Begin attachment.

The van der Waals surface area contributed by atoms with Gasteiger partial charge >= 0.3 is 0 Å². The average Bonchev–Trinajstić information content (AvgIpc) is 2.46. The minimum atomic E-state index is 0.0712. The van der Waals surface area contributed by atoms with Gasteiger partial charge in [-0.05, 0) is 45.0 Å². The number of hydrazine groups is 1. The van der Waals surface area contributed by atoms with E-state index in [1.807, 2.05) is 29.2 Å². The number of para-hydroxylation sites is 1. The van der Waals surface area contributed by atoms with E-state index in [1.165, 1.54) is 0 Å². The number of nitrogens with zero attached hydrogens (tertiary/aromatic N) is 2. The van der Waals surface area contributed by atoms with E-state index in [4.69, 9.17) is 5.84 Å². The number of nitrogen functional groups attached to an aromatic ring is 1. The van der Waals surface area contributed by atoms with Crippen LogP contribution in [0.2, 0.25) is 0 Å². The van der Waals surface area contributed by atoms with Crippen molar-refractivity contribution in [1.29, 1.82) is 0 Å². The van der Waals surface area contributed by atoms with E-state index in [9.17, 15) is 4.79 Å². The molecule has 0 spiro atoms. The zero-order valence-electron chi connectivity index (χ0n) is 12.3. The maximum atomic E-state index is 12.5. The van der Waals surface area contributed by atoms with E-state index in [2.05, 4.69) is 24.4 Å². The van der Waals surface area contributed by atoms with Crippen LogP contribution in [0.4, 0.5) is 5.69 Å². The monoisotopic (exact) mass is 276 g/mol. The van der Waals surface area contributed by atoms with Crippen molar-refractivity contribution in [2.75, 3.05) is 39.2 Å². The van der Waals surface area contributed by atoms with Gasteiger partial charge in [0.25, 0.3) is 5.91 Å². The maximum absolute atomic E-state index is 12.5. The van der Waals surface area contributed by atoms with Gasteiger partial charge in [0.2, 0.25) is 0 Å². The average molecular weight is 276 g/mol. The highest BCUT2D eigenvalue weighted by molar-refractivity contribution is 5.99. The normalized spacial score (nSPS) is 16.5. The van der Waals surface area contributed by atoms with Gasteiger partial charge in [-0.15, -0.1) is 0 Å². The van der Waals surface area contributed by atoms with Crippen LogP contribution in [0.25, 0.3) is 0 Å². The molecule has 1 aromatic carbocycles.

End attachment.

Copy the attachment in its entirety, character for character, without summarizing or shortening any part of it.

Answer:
The van der Waals surface area contributed by atoms with Gasteiger partial charge >= 0.3 is 0 Å². The average Bonchev–Trinajstić information content (AvgIpc) is 2.46. The minimum atomic E-state index is 0.0712. The van der Waals surface area contributed by atoms with Gasteiger partial charge in [-0.05, 0) is 45.0 Å². The number of hydrazine groups is 1. The van der Waals surface area contributed by atoms with E-state index in [1.807, 2.05) is 29.2 Å². The number of para-hydroxylation sites is 1. The van der Waals surface area contributed by atoms with E-state index in [1.165, 1.54) is 0 Å². The number of nitrogens with zero attached hydrogens (tertiary/aromatic N) is 2. The van der Waals surface area contributed by atoms with E-state index in [4.69, 9.17) is 5.84 Å². The number of nitrogen functional groups attached to an aromatic ring is 1. The van der Waals surface area contributed by atoms with Crippen LogP contribution in [0.2, 0.25) is 0 Å². The van der Waals surface area contributed by atoms with Crippen molar-refractivity contribution in [1.29, 1.82) is 0 Å². The van der Waals surface area contributed by atoms with E-state index in [9.17, 15) is 4.79 Å². The molecule has 0 spiro atoms. The zero-order valence-electron chi connectivity index (χ0n) is 12.3. The maximum atomic E-state index is 12.5. The van der Waals surface area contributed by atoms with E-state index in [2.05, 4.69) is 24.4 Å². The van der Waals surface area contributed by atoms with Crippen LogP contribution in [0.4, 0.5) is 5.69 Å². The monoisotopic (exact) mass is 276 g/mol. The van der Waals surface area contributed by atoms with Crippen molar-refractivity contribution in [2.75, 3.05) is 39.2 Å². The van der Waals surface area contributed by atoms with Gasteiger partial charge in [0.25, 0.3) is 5.91 Å². The maximum absolute atomic E-state index is 12.5. The van der Waals surface area contributed by atoms with Gasteiger partial charge in [0.2, 0.25) is 0 Å². The average molecular weight is 276 g/mol. The highest BCUT2D eigenvalue weighted by molar-refractivity contribution is 5.99. The normalized spacial score (nSPS) is 16.5. The van der Waals surface area contributed by atoms with Gasteiger partial charge in [-0.15, -0.1) is 0 Å². The van der Waals surface area contributed by atoms with Crippen LogP contribution in [0.25, 0.3) is 0 Å². The molecule has 1 aromatic carbocycles.